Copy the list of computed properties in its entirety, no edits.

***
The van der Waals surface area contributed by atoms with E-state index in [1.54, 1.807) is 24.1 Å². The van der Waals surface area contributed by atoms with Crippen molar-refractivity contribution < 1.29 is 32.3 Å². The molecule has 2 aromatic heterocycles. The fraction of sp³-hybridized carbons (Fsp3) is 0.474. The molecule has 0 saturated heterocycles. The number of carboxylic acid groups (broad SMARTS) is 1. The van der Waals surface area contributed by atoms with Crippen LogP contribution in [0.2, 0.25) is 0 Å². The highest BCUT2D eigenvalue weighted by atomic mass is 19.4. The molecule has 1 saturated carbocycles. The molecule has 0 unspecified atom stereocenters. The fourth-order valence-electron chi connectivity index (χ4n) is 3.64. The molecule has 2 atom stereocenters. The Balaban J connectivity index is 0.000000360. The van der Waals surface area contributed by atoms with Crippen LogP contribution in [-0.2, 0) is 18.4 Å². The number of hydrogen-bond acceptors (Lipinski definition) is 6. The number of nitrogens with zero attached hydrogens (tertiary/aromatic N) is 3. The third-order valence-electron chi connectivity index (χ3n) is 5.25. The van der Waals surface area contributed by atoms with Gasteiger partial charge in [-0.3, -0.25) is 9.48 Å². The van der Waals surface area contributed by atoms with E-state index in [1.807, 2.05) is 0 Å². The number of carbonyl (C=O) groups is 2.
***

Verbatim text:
The van der Waals surface area contributed by atoms with E-state index in [1.54, 1.807) is 24.1 Å². The van der Waals surface area contributed by atoms with Crippen molar-refractivity contribution < 1.29 is 32.3 Å². The molecule has 2 aromatic heterocycles. The fraction of sp³-hybridized carbons (Fsp3) is 0.474. The molecule has 0 saturated heterocycles. The number of carboxylic acid groups (broad SMARTS) is 1. The van der Waals surface area contributed by atoms with Crippen LogP contribution in [0.2, 0.25) is 0 Å². The highest BCUT2D eigenvalue weighted by atomic mass is 19.4. The molecule has 1 saturated carbocycles. The molecule has 0 unspecified atom stereocenters. The fourth-order valence-electron chi connectivity index (χ4n) is 3.64. The molecule has 2 atom stereocenters. The Balaban J connectivity index is 0.000000360. The van der Waals surface area contributed by atoms with Crippen LogP contribution in [-0.2, 0) is 18.4 Å². The number of hydrogen-bond acceptors (Lipinski definition) is 6. The number of nitrogens with zero attached hydrogens (tertiary/aromatic N) is 3. The third-order valence-electron chi connectivity index (χ3n) is 5.25. The van der Waals surface area contributed by atoms with Gasteiger partial charge in [-0.3, -0.25) is 9.48 Å². The van der Waals surface area contributed by atoms with E-state index in [1.807, 2.05) is 0 Å². The number of carbonyl (C=O) groups is 2.